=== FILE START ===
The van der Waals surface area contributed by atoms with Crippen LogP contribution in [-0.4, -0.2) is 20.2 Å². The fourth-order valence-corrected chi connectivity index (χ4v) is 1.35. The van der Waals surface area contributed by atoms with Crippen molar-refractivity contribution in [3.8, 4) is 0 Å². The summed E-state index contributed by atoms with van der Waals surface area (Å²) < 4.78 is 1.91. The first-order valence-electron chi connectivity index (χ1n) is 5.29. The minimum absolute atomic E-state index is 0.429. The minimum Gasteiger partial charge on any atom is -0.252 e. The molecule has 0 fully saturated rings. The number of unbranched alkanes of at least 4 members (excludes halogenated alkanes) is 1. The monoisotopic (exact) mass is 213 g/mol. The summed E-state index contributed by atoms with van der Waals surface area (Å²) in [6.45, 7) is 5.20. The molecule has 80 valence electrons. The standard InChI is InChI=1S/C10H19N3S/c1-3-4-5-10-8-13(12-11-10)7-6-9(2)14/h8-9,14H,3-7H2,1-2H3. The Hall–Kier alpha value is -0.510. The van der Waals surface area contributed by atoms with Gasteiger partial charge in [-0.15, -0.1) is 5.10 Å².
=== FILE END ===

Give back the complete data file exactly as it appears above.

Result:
The van der Waals surface area contributed by atoms with Crippen LogP contribution in [-0.4, -0.2) is 20.2 Å². The fourth-order valence-corrected chi connectivity index (χ4v) is 1.35. The van der Waals surface area contributed by atoms with Crippen molar-refractivity contribution in [3.8, 4) is 0 Å². The summed E-state index contributed by atoms with van der Waals surface area (Å²) < 4.78 is 1.91. The first-order valence-electron chi connectivity index (χ1n) is 5.29. The minimum absolute atomic E-state index is 0.429. The minimum Gasteiger partial charge on any atom is -0.252 e. The molecule has 0 fully saturated rings. The number of unbranched alkanes of at least 4 members (excludes halogenated alkanes) is 1. The monoisotopic (exact) mass is 213 g/mol. The summed E-state index contributed by atoms with van der Waals surface area (Å²) in [6.45, 7) is 5.20. The molecule has 80 valence electrons. The standard InChI is InChI=1S/C10H19N3S/c1-3-4-5-10-8-13(12-11-10)7-6-9(2)14/h8-9,14H,3-7H2,1-2H3. The Hall–Kier alpha value is -0.510. The van der Waals surface area contributed by atoms with Gasteiger partial charge in [-0.15, -0.1) is 5.10 Å².